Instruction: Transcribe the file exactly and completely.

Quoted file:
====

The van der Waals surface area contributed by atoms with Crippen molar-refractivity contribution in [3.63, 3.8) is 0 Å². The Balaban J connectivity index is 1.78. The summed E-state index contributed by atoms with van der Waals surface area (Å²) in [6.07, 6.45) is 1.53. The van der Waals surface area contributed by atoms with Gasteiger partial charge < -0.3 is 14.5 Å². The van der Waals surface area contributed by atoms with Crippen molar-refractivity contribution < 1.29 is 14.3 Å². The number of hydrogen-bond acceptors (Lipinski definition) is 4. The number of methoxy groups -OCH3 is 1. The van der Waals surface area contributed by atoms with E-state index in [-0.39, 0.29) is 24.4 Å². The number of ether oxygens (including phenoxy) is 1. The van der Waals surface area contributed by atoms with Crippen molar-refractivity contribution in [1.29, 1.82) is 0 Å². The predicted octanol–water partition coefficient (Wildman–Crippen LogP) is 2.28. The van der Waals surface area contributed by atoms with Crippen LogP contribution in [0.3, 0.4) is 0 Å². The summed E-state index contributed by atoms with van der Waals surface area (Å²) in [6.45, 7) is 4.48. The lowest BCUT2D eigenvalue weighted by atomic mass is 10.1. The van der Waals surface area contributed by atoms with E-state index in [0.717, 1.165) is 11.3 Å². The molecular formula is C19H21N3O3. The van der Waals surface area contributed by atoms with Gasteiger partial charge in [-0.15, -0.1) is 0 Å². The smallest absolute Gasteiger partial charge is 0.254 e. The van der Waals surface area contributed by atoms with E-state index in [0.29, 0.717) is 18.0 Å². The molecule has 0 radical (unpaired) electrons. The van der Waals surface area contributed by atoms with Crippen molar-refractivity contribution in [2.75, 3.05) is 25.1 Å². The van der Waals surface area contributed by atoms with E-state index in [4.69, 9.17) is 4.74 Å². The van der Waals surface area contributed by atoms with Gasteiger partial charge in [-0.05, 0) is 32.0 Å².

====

The van der Waals surface area contributed by atoms with Crippen molar-refractivity contribution in [3.63, 3.8) is 0 Å². The Balaban J connectivity index is 1.78. The summed E-state index contributed by atoms with van der Waals surface area (Å²) in [6.07, 6.45) is 1.53. The van der Waals surface area contributed by atoms with Gasteiger partial charge < -0.3 is 14.5 Å². The van der Waals surface area contributed by atoms with Crippen molar-refractivity contribution < 1.29 is 14.3 Å². The number of hydrogen-bond acceptors (Lipinski definition) is 4. The number of methoxy groups -OCH3 is 1. The van der Waals surface area contributed by atoms with E-state index in [-0.39, 0.29) is 24.4 Å². The number of ether oxygens (including phenoxy) is 1. The van der Waals surface area contributed by atoms with Crippen molar-refractivity contribution in [1.29, 1.82) is 0 Å². The predicted octanol–water partition coefficient (Wildman–Crippen LogP) is 2.28. The van der Waals surface area contributed by atoms with Crippen LogP contribution in [0.3, 0.4) is 0 Å². The summed E-state index contributed by atoms with van der Waals surface area (Å²) in [6.45, 7) is 4.48. The lowest BCUT2D eigenvalue weighted by atomic mass is 10.1. The van der Waals surface area contributed by atoms with E-state index in [0.717, 1.165) is 11.3 Å². The molecular formula is C19H21N3O3. The van der Waals surface area contributed by atoms with Gasteiger partial charge in [-0.15, -0.1) is 0 Å². The smallest absolute Gasteiger partial charge is 0.254 e. The van der Waals surface area contributed by atoms with E-state index in [0.29, 0.717) is 18.0 Å². The molecule has 0 radical (unpaired) electrons. The van der Waals surface area contributed by atoms with Crippen molar-refractivity contribution in [2.75, 3.05) is 25.1 Å². The van der Waals surface area contributed by atoms with E-state index in [4.69, 9.17) is 4.74 Å². The van der Waals surface area contributed by atoms with Gasteiger partial charge in [-0.05, 0) is 32.0 Å².